Copyright © 2008 Henrietta W. Hay
Civility and Politics
July 18, 2008
I did a Republican thing last week. My mother would be so proud. (She was a dyed in the wool Republican.)
President Bush told me to spend the $300 he sent me, and I did it. Somehow, I doubt that my 300 bucks will save the economy, but I am a good citizen and I tried.
Why should I joke about cooperating with a Republican? Because joking about politics isn't done much any more. That's the problem.
I deplore the serious political pulling apart that has divided our country. We have become so split that political opponents can barely speak to each other.
"Politics is war without bloodshed while war is politics with bloodshed." Mao Zedong, founder of the People's Republic of China, wrote that way back in 1965. He was an expert in both, and it is still true today.
Of course there is nothing new about it. Our country is built on freedom of thought and speech. And with nearly 305 million brains wandering around, disagreement is hardly surprising. Politicians have been known to settle arguments with pistols. But it is different this election season.
Today something new has been added - full time political television reporting.
Since I do not see or hear very well, the news stations have become my TV window. The political commentators speak quite clearly, and usually loudly. Actually, they yell a lot.
There are some major exceptions, but most of the talking heads are biased and have no problem slanting their "news."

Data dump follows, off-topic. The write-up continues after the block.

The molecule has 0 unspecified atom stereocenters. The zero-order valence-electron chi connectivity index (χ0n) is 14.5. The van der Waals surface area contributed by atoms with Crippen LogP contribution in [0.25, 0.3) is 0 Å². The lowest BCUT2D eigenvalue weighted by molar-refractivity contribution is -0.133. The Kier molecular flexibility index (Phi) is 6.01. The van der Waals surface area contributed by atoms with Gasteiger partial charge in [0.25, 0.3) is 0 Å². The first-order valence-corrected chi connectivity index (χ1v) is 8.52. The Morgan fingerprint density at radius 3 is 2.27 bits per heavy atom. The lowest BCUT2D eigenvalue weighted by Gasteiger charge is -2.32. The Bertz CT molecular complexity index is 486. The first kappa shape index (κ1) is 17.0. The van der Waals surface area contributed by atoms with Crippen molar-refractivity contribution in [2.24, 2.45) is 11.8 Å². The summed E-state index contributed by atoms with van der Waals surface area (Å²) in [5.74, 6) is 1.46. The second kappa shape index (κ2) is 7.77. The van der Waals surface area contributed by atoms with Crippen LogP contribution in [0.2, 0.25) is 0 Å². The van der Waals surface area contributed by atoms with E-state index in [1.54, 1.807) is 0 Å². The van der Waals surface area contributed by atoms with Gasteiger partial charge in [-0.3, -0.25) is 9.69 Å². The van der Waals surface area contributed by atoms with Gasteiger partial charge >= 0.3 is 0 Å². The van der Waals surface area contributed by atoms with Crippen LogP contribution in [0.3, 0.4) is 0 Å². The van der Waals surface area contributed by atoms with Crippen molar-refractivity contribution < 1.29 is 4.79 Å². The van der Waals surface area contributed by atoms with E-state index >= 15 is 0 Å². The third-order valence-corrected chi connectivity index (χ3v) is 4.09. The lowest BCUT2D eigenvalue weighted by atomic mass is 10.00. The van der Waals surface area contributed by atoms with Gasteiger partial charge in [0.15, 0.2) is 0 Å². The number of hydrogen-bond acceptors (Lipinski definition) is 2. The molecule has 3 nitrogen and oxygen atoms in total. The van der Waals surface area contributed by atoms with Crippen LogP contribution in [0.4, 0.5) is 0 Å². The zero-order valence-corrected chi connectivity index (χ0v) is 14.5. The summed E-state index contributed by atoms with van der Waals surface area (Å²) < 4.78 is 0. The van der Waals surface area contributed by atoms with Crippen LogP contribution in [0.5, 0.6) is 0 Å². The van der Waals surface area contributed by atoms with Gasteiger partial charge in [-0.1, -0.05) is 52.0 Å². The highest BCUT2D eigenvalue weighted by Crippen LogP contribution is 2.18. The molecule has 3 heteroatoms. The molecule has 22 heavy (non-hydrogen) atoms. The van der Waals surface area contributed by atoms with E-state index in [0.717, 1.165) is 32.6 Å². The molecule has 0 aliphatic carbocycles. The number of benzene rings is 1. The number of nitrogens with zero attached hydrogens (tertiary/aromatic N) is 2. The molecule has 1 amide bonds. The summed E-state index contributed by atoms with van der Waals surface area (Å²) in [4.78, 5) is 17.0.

They have tremendous influence because they are heard in every part of the country, by rich and poor and all of us in between.
Fortunately, the animosity between the parties over the issues does not always reach down to individuals.
It is a real treat to find a political opposite with whom I can discourse without danger of physical harm.
Here in the Commons we discuss politics only with great care, but I do have one friend here whom I call my favorite Republican. I won't change her mind, and she won't change mine, but we have a lot of fun and nobody gets mad.
And then there is the coffee club. Once a week a group of women friends and I have morning coffee out at Doodles. We have been together for a lot of years. We sit at a round table.
In the same coffee shop at the same time there is a group of men also having coffee. They have been sharing morning coffee for some 30 years.
If there were a line down the middle of the floor of the coffee shop, their table would be on the right of the line and ours on the left. They are all Republicans and we are all Democrats.
But since there is no line, we have created a very interesting, entertaining and unusual, political community. It breaks two barriers, the gender and the political.
The great thing is that we tease and joke without getting defensive and we like and respect each other.
They love to tell us how wrong we are, and I love to tell them how far off base they are. Occasionally we do find a common ground, but there aren't too many.
The common denominator that got these two very different groups together was tolerance and humor - and good coffee.
Sometimes I wonder whether it may be the only friendly political dialog anywhere in the country.
I did a Republican thing. I may not repeat it soon, but it didn't hurt a bit.